BCDVideo Chief Exec Dishes on Evolving Video Surveillance Marketplace, More

Jeff Burgess has led BCDVideo, a provider of video surveillance storage systems, since its founding in 2009. Hailing from the IT industry, find out why he experienced “culture shock” after joining the security market.

In 2009, Northbrook, Ill.-based BCDVideo introduced its “purpose-built” video surveillance storage systems to the security space. Some five years later the company marked a special milestone in the fourth quarter of 2015: It surpassed 20,000 installed systems. All told, BCDVideo says its storage servers are recording surveillance data in 40 countries and across numerous vertical market niches. We checked in with CEO Jeff Burgess to learn a little bit more about the company and tap his perspective on the marketplace.

Which market niches in particular are North American-based systems integrators finding success with BCDVideo products currently? What market forces are driving these opportunities?
That’s really the beauty of our platform. We have systems that can run four cameras and others that can run thousands. In additional to that we have environmental variances that allow for virtually any vertical market. So, for all of those reasons, we tend to refer to our solutions as “vertical agnostic.”

Health care for instance. We can provide custom warranty coverage that supports HIPAA requirements. School systems are another example. Some states recently passed new legislation regarding longer retention. It’s nice to know that our existing systems on premises are easily scalable to accept the additional retention requirements without the nightmare of having to order new systems. Provides a nice ROI to the school district.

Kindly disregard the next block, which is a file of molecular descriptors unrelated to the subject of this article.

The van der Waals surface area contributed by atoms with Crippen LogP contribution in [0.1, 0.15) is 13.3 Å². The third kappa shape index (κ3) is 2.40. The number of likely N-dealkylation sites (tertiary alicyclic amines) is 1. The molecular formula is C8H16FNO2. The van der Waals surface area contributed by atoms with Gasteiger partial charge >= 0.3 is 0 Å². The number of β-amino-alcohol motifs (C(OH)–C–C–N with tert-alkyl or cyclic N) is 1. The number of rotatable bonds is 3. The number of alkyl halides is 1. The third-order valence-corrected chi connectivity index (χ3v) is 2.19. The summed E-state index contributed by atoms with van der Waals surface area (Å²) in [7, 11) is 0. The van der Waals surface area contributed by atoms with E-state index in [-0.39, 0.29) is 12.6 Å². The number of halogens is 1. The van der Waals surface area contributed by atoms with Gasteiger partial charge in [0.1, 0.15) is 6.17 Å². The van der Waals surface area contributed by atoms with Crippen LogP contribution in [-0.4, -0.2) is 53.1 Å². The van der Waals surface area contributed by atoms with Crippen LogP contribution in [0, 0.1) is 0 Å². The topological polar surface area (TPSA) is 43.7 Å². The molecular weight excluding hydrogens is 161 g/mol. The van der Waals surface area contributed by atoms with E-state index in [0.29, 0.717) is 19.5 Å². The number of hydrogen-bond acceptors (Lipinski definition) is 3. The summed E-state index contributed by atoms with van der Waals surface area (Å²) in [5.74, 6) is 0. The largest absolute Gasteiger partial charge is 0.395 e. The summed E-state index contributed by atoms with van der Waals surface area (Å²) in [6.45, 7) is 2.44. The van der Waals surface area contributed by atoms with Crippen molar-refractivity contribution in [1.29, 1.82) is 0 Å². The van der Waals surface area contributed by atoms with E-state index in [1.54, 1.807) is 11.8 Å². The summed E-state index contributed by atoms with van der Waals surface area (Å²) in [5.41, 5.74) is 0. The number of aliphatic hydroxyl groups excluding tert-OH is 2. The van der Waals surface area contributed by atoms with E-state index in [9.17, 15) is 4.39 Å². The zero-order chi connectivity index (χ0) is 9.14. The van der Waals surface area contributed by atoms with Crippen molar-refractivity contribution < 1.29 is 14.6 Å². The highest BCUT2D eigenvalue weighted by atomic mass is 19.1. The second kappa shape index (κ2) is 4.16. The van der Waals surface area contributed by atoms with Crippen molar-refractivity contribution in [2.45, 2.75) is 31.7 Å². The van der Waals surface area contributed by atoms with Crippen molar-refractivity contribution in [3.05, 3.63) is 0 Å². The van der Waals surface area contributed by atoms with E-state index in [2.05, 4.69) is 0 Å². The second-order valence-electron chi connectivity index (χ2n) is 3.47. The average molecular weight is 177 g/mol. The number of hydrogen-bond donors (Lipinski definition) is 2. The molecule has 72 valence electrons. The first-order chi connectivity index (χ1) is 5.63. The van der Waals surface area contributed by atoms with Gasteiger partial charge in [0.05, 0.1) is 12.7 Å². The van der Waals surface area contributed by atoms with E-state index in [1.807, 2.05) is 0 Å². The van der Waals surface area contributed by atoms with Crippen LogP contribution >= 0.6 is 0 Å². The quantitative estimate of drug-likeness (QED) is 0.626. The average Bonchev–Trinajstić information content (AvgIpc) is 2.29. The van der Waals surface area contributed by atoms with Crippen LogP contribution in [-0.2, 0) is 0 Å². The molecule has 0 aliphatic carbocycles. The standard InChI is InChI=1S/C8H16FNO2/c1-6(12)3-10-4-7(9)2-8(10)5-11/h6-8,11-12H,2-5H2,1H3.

Every vertical has its own nuance, and we can adjust to that nuance, rather than a one-solution-fits-all mentality. Because it doesn’t. Even within those verticals, again, using health care, not every hospital has the same requirements, HIPAA notwithstanding. This is where our backgrounds in building Fortune 500 systems come in. Regardless of the system size, you have to address each organization individually and work within their mode. It doesn’t necessarily have to be an enterprise class server to be built with an enterprise class mentality.

Frankly, I cannot think of a vertical that we have not been established, not with just one installation, but with hundreds.

How does BCDVideo go to market? Distribution, a dealer channel or a mix of both? Do installing security contractors need to be certified on the products?
It’s a mix of both. When we began in 2009, we did indeed start with a distribution model, along with a number of national accounts. The assumption was that distribution – with their high volume of camera and software sales – would have success in offering a recording device to go along with those sales. And while they did have some basic success, it just was not enough to fuel our growth. In fairness to them, their reps have 500,000 SKUs to sell and every manufacturer wants them to sell theirs.